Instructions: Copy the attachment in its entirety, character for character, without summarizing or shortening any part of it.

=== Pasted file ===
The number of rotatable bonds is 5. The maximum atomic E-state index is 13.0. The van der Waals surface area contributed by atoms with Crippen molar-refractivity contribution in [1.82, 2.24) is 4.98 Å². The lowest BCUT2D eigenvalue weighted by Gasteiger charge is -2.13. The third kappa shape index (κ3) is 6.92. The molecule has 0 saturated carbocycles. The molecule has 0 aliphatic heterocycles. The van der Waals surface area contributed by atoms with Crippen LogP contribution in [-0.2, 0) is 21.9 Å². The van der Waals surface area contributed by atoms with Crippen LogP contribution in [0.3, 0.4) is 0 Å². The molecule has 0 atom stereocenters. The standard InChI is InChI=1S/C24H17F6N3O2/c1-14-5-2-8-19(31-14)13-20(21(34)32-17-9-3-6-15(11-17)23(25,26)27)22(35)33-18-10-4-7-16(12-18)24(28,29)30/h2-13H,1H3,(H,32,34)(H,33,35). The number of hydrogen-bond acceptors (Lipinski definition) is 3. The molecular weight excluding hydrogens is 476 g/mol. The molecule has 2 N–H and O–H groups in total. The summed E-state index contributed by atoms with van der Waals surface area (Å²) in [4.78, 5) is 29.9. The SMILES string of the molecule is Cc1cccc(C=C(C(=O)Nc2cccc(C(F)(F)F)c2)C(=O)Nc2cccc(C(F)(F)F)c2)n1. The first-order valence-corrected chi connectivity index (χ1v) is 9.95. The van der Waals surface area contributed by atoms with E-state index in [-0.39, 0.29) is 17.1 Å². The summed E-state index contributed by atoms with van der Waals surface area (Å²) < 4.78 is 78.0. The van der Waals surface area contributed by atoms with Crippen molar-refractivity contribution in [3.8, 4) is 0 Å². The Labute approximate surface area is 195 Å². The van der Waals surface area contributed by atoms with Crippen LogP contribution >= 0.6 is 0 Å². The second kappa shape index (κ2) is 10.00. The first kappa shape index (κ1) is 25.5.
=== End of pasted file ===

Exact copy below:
The number of rotatable bonds is 5. The maximum atomic E-state index is 13.0. The van der Waals surface area contributed by atoms with Crippen molar-refractivity contribution in [1.82, 2.24) is 4.98 Å². The lowest BCUT2D eigenvalue weighted by Gasteiger charge is -2.13. The third kappa shape index (κ3) is 6.92. The molecule has 0 saturated carbocycles. The molecule has 0 aliphatic heterocycles. The van der Waals surface area contributed by atoms with Crippen LogP contribution in [-0.2, 0) is 21.9 Å². The van der Waals surface area contributed by atoms with Crippen LogP contribution in [0.3, 0.4) is 0 Å². The molecule has 0 atom stereocenters. The standard InChI is InChI=1S/C24H17F6N3O2/c1-14-5-2-8-19(31-14)13-20(21(34)32-17-9-3-6-15(11-17)23(25,26)27)22(35)33-18-10-4-7-16(12-18)24(28,29)30/h2-13H,1H3,(H,32,34)(H,33,35). The number of hydrogen-bond acceptors (Lipinski definition) is 3. The molecular weight excluding hydrogens is 476 g/mol. The molecule has 2 N–H and O–H groups in total. The summed E-state index contributed by atoms with van der Waals surface area (Å²) in [4.78, 5) is 29.9. The SMILES string of the molecule is Cc1cccc(C=C(C(=O)Nc2cccc(C(F)(F)F)c2)C(=O)Nc2cccc(C(F)(F)F)c2)n1. The first-order valence-corrected chi connectivity index (χ1v) is 9.95. The van der Waals surface area contributed by atoms with E-state index in [-0.39, 0.29) is 17.1 Å². The summed E-state index contributed by atoms with van der Waals surface area (Å²) < 4.78 is 78.0. The van der Waals surface area contributed by atoms with Crippen molar-refractivity contribution in [3.8, 4) is 0 Å². The Labute approximate surface area is 195 Å². The van der Waals surface area contributed by atoms with Crippen LogP contribution >= 0.6 is 0 Å². The second kappa shape index (κ2) is 10.00. The first kappa shape index (κ1) is 25.5.